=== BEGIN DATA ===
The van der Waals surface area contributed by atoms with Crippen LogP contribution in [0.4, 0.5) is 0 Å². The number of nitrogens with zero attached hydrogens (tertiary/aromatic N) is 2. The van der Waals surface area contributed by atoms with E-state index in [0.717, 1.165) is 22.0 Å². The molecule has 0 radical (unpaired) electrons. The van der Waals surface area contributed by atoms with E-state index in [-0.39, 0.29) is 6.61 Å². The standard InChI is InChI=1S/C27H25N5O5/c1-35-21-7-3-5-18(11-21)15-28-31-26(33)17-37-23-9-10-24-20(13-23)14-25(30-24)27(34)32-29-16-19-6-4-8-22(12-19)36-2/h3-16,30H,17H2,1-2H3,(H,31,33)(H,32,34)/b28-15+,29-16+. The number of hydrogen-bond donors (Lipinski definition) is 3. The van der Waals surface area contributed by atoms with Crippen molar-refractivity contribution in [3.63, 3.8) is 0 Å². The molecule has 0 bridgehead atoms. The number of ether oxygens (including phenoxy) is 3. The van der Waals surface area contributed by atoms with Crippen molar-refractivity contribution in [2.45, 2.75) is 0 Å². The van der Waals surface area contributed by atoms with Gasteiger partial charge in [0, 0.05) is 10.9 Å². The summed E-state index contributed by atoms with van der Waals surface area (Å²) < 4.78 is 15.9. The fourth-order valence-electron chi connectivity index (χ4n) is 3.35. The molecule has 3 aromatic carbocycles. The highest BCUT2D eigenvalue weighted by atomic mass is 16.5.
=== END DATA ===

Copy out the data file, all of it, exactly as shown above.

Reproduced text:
The van der Waals surface area contributed by atoms with Crippen LogP contribution in [0.4, 0.5) is 0 Å². The number of nitrogens with zero attached hydrogens (tertiary/aromatic N) is 2. The van der Waals surface area contributed by atoms with E-state index in [0.717, 1.165) is 22.0 Å². The molecule has 0 radical (unpaired) electrons. The van der Waals surface area contributed by atoms with E-state index in [-0.39, 0.29) is 6.61 Å². The standard InChI is InChI=1S/C27H25N5O5/c1-35-21-7-3-5-18(11-21)15-28-31-26(33)17-37-23-9-10-24-20(13-23)14-25(30-24)27(34)32-29-16-19-6-4-8-22(12-19)36-2/h3-16,30H,17H2,1-2H3,(H,31,33)(H,32,34)/b28-15+,29-16+. The number of hydrogen-bond donors (Lipinski definition) is 3. The van der Waals surface area contributed by atoms with Crippen molar-refractivity contribution in [3.63, 3.8) is 0 Å². The molecule has 0 bridgehead atoms. The number of ether oxygens (including phenoxy) is 3. The van der Waals surface area contributed by atoms with Crippen molar-refractivity contribution in [2.45, 2.75) is 0 Å². The van der Waals surface area contributed by atoms with Gasteiger partial charge in [0, 0.05) is 10.9 Å². The summed E-state index contributed by atoms with van der Waals surface area (Å²) < 4.78 is 15.9. The fourth-order valence-electron chi connectivity index (χ4n) is 3.35. The molecule has 3 aromatic carbocycles. The highest BCUT2D eigenvalue weighted by atomic mass is 16.5.